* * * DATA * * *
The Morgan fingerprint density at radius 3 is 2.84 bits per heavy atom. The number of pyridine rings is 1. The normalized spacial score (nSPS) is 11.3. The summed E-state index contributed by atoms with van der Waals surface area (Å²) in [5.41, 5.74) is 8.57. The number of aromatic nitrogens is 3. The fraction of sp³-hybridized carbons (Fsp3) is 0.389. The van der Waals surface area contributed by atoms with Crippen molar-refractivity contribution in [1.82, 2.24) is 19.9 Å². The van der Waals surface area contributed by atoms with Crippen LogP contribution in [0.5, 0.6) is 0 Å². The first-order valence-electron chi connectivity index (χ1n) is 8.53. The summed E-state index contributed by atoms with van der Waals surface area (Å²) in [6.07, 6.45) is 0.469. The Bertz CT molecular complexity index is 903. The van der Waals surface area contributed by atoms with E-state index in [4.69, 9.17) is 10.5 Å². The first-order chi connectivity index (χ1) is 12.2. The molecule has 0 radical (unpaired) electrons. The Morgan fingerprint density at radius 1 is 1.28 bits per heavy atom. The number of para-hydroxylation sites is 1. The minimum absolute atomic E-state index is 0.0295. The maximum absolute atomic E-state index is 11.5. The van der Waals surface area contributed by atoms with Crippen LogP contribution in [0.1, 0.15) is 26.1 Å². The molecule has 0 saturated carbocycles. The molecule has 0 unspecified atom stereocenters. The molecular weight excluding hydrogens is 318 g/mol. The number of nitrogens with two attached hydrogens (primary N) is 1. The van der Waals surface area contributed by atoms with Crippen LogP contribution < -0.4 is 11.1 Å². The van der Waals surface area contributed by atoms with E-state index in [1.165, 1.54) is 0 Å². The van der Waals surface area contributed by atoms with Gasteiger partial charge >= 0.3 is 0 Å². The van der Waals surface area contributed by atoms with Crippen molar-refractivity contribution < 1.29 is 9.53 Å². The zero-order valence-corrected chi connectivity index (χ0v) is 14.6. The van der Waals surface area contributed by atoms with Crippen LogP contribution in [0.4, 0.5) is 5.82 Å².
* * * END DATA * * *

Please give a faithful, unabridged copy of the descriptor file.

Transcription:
The Morgan fingerprint density at radius 3 is 2.84 bits per heavy atom. The number of pyridine rings is 1. The normalized spacial score (nSPS) is 11.3. The summed E-state index contributed by atoms with van der Waals surface area (Å²) in [5.41, 5.74) is 8.57. The number of aromatic nitrogens is 3. The fraction of sp³-hybridized carbons (Fsp3) is 0.389. The van der Waals surface area contributed by atoms with Crippen molar-refractivity contribution in [1.82, 2.24) is 19.9 Å². The van der Waals surface area contributed by atoms with Crippen LogP contribution in [0.5, 0.6) is 0 Å². The first-order valence-electron chi connectivity index (χ1n) is 8.53. The summed E-state index contributed by atoms with van der Waals surface area (Å²) in [6.07, 6.45) is 0.469. The Bertz CT molecular complexity index is 903. The van der Waals surface area contributed by atoms with E-state index in [4.69, 9.17) is 10.5 Å². The first-order chi connectivity index (χ1) is 12.2. The molecule has 0 radical (unpaired) electrons. The Morgan fingerprint density at radius 1 is 1.28 bits per heavy atom. The number of para-hydroxylation sites is 1. The minimum absolute atomic E-state index is 0.0295. The maximum absolute atomic E-state index is 11.5. The van der Waals surface area contributed by atoms with Crippen LogP contribution in [0.1, 0.15) is 26.1 Å². The molecule has 0 saturated carbocycles. The molecule has 0 unspecified atom stereocenters. The molecular weight excluding hydrogens is 318 g/mol. The number of nitrogens with two attached hydrogens (primary N) is 1. The van der Waals surface area contributed by atoms with Crippen LogP contribution < -0.4 is 11.1 Å². The van der Waals surface area contributed by atoms with E-state index in [1.165, 1.54) is 0 Å². The van der Waals surface area contributed by atoms with Gasteiger partial charge >= 0.3 is 0 Å². The van der Waals surface area contributed by atoms with Crippen molar-refractivity contribution < 1.29 is 9.53 Å². The zero-order valence-corrected chi connectivity index (χ0v) is 14.6. The van der Waals surface area contributed by atoms with Crippen LogP contribution in [0.4, 0.5) is 5.82 Å².